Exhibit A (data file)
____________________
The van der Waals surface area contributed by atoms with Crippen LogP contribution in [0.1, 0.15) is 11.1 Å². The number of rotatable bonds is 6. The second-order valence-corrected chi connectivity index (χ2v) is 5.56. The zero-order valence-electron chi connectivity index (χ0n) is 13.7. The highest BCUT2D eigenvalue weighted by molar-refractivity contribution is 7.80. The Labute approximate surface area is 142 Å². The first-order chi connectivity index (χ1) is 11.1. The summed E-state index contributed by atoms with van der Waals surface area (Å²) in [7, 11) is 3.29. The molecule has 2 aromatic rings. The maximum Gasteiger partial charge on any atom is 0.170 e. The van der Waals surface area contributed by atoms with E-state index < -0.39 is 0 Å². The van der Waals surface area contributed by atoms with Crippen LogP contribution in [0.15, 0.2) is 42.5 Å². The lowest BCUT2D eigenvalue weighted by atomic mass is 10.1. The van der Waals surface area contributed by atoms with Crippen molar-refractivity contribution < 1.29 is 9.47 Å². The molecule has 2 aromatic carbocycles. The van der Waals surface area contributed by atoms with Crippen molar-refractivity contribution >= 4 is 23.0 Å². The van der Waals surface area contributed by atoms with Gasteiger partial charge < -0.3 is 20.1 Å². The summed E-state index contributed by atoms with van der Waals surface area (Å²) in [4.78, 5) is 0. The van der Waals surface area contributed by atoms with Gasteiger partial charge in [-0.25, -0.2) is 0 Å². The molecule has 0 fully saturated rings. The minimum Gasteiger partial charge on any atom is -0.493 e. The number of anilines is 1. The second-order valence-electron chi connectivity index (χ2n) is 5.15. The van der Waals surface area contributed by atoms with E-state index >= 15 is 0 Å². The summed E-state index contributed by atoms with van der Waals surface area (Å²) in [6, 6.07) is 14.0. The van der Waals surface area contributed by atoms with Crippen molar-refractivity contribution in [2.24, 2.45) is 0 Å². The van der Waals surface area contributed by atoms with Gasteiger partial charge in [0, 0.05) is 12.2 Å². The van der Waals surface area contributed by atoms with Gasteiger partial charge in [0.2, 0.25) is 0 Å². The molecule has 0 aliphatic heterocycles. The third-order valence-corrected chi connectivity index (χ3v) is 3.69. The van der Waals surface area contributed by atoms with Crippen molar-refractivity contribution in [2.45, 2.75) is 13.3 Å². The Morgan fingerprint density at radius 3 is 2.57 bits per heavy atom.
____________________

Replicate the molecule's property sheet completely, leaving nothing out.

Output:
The van der Waals surface area contributed by atoms with Crippen LogP contribution in [0.1, 0.15) is 11.1 Å². The number of rotatable bonds is 6. The second-order valence-corrected chi connectivity index (χ2v) is 5.56. The zero-order valence-electron chi connectivity index (χ0n) is 13.7. The highest BCUT2D eigenvalue weighted by molar-refractivity contribution is 7.80. The Labute approximate surface area is 142 Å². The first-order chi connectivity index (χ1) is 11.1. The summed E-state index contributed by atoms with van der Waals surface area (Å²) in [7, 11) is 3.29. The molecule has 2 aromatic rings. The maximum Gasteiger partial charge on any atom is 0.170 e. The van der Waals surface area contributed by atoms with E-state index < -0.39 is 0 Å². The van der Waals surface area contributed by atoms with Crippen LogP contribution in [0.15, 0.2) is 42.5 Å². The lowest BCUT2D eigenvalue weighted by atomic mass is 10.1. The van der Waals surface area contributed by atoms with Crippen molar-refractivity contribution < 1.29 is 9.47 Å². The molecule has 2 aromatic carbocycles. The van der Waals surface area contributed by atoms with Crippen molar-refractivity contribution >= 4 is 23.0 Å². The van der Waals surface area contributed by atoms with Gasteiger partial charge < -0.3 is 20.1 Å². The summed E-state index contributed by atoms with van der Waals surface area (Å²) in [4.78, 5) is 0. The van der Waals surface area contributed by atoms with Gasteiger partial charge in [-0.25, -0.2) is 0 Å². The molecule has 0 fully saturated rings. The minimum Gasteiger partial charge on any atom is -0.493 e. The number of anilines is 1. The second-order valence-electron chi connectivity index (χ2n) is 5.15. The van der Waals surface area contributed by atoms with E-state index >= 15 is 0 Å². The summed E-state index contributed by atoms with van der Waals surface area (Å²) in [6, 6.07) is 14.0. The van der Waals surface area contributed by atoms with Crippen molar-refractivity contribution in [2.24, 2.45) is 0 Å². The van der Waals surface area contributed by atoms with Gasteiger partial charge in [0, 0.05) is 12.2 Å². The van der Waals surface area contributed by atoms with Gasteiger partial charge in [0.2, 0.25) is 0 Å². The molecule has 0 aliphatic heterocycles. The third-order valence-corrected chi connectivity index (χ3v) is 3.69. The van der Waals surface area contributed by atoms with Crippen molar-refractivity contribution in [2.45, 2.75) is 13.3 Å². The Morgan fingerprint density at radius 3 is 2.57 bits per heavy atom.